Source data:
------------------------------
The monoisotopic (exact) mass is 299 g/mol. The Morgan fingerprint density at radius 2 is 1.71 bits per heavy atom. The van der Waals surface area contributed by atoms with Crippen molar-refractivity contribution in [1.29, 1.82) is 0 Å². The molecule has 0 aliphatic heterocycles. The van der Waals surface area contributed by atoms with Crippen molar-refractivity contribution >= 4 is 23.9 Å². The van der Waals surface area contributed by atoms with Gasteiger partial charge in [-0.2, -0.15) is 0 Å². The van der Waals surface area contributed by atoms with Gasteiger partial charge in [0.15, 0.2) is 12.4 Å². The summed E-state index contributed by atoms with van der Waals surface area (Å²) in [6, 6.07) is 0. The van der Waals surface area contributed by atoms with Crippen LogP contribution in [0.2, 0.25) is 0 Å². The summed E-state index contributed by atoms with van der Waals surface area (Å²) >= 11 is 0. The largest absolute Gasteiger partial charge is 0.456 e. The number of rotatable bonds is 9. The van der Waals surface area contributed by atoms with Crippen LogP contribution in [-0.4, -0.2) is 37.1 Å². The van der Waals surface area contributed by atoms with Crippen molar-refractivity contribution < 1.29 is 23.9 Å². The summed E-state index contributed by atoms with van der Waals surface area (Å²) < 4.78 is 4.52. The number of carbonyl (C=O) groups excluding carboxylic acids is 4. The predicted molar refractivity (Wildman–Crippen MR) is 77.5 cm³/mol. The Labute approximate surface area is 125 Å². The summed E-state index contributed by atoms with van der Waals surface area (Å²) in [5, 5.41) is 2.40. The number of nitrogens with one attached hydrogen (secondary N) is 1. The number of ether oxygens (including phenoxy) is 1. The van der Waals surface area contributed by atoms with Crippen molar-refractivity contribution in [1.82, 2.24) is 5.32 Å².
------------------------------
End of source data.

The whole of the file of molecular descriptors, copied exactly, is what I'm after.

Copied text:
The monoisotopic (exact) mass is 299 g/mol. The Morgan fingerprint density at radius 2 is 1.71 bits per heavy atom. The van der Waals surface area contributed by atoms with Crippen molar-refractivity contribution in [1.29, 1.82) is 0 Å². The molecule has 0 aliphatic heterocycles. The van der Waals surface area contributed by atoms with Crippen molar-refractivity contribution >= 4 is 23.9 Å². The van der Waals surface area contributed by atoms with Gasteiger partial charge in [-0.2, -0.15) is 0 Å². The van der Waals surface area contributed by atoms with Gasteiger partial charge in [0.15, 0.2) is 12.4 Å². The summed E-state index contributed by atoms with van der Waals surface area (Å²) in [6, 6.07) is 0. The van der Waals surface area contributed by atoms with Crippen LogP contribution in [0.2, 0.25) is 0 Å². The summed E-state index contributed by atoms with van der Waals surface area (Å²) >= 11 is 0. The largest absolute Gasteiger partial charge is 0.456 e. The number of rotatable bonds is 9. The van der Waals surface area contributed by atoms with Crippen LogP contribution in [-0.4, -0.2) is 37.1 Å². The van der Waals surface area contributed by atoms with Crippen molar-refractivity contribution < 1.29 is 23.9 Å². The summed E-state index contributed by atoms with van der Waals surface area (Å²) < 4.78 is 4.52. The number of carbonyl (C=O) groups excluding carboxylic acids is 4. The predicted molar refractivity (Wildman–Crippen MR) is 77.5 cm³/mol. The Labute approximate surface area is 125 Å². The summed E-state index contributed by atoms with van der Waals surface area (Å²) in [5, 5.41) is 2.40. The number of nitrogens with one attached hydrogen (secondary N) is 1. The number of ether oxygens (including phenoxy) is 1. The van der Waals surface area contributed by atoms with Crippen molar-refractivity contribution in [1.82, 2.24) is 5.32 Å².